Tala’s eyes focused on the pulse of dimensional magic and her mind registered the newly appeared creature, scanning it from talon to beak.

It looked like nothing so much as an oversized hawk, if the bird had trained for long distance sprinting instead of flying. It was taller than she was, and its legs were much larger than its wings.

The three forward talons on each of its feet looked to be useful as much for gaining traction on the ground as tearing into their prey. The legs were covered in thick, grey, ridged hide up well past the back-bending knees, and above that, feathers coated the beast.

The feathers were a mottled grey and black in patterns that made it difficult to pick out the exact shape, even against the greenish-brown background of the grasslands. Nonetheless, her mage-sight saw detail where her eyes failed her. There were two thin, miniscule wings, which were clearly meant for balance rather than flight. A short, stabilizing tail sprouted from the rear.

The neck was long and curving, but proportioned more like a horse, than a swan.

Finally, the head. The beak was iron-grey but flecked with glinting accents of what looked to be gold, silver, and copper. It was hooked, clearly designed for biting and tearing prey into pieces small enough to swallow. The face was highlighted with twisting lines of deep blue and blood red, and the eyes were an absolutely stunning golden-yellow.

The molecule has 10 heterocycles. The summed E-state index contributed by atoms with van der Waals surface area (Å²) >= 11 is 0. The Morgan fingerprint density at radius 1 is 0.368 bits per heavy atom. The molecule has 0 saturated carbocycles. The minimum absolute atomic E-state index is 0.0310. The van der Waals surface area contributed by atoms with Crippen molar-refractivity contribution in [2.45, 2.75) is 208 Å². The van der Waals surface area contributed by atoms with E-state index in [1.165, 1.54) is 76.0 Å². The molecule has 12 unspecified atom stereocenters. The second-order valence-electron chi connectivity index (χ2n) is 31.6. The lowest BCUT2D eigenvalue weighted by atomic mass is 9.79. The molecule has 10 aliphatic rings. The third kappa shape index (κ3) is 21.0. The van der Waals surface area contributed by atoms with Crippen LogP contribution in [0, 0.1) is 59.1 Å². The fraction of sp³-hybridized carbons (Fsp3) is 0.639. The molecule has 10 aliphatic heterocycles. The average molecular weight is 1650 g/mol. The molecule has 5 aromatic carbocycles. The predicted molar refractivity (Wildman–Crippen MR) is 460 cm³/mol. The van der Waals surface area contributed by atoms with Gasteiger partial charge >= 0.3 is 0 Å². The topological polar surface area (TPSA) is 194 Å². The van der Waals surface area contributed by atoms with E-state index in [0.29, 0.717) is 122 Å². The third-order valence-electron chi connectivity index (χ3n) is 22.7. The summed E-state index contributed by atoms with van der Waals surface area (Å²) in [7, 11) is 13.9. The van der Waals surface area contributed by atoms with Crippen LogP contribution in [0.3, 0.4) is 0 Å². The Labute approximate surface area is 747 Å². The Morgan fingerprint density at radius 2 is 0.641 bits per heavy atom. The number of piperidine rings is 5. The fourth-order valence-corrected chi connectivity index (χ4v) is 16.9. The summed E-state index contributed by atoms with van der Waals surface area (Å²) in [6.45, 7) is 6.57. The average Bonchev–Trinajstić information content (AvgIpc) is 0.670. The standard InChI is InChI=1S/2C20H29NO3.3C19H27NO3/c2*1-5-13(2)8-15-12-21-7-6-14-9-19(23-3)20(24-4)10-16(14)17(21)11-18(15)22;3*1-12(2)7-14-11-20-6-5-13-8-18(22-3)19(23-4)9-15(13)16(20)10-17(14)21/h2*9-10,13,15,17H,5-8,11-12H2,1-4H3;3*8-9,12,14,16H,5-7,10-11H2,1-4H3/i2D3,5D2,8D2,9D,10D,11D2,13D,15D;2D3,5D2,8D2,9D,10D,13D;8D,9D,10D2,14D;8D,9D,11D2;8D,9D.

There was a terrifying intelligence in those eyes.

Underlaying it all was a truly chilling depth of power. The sight of it almost overwhelmed her before she forced her mage-sight to disengage from the beast.

Tala didn’t even have a chance to finish her gasp of shock, before the talons of one foot were whipping at her. The great bird had planted the other foot firmly, gripping the earth, and seemed to be aiming to slice her open in the first attack.

In mute horror, she fell backwards, raising her arms in a vain attempt at defense as the razor-sharp weapons came in.

The pain of impact tore down her left arm, splitting open the sleeve of her shirt more easily than a tailor’s scissors. She felt the minute traces of the ending-berries’ power used up in an instant. It wasn’t enough.

Her gate was open, the keystone funneling power to her enhancements, and her arm pulsed with a soft, golden glow.

Her arm was not torn open.

The bones did break with a nauseatingly wet crack.

She was still falling backwards.

Tala was able to vaguely register what might have been surprise in the beast’s eyes, before dimensional power warped around it. It vanished, appearing behind her in the same instant.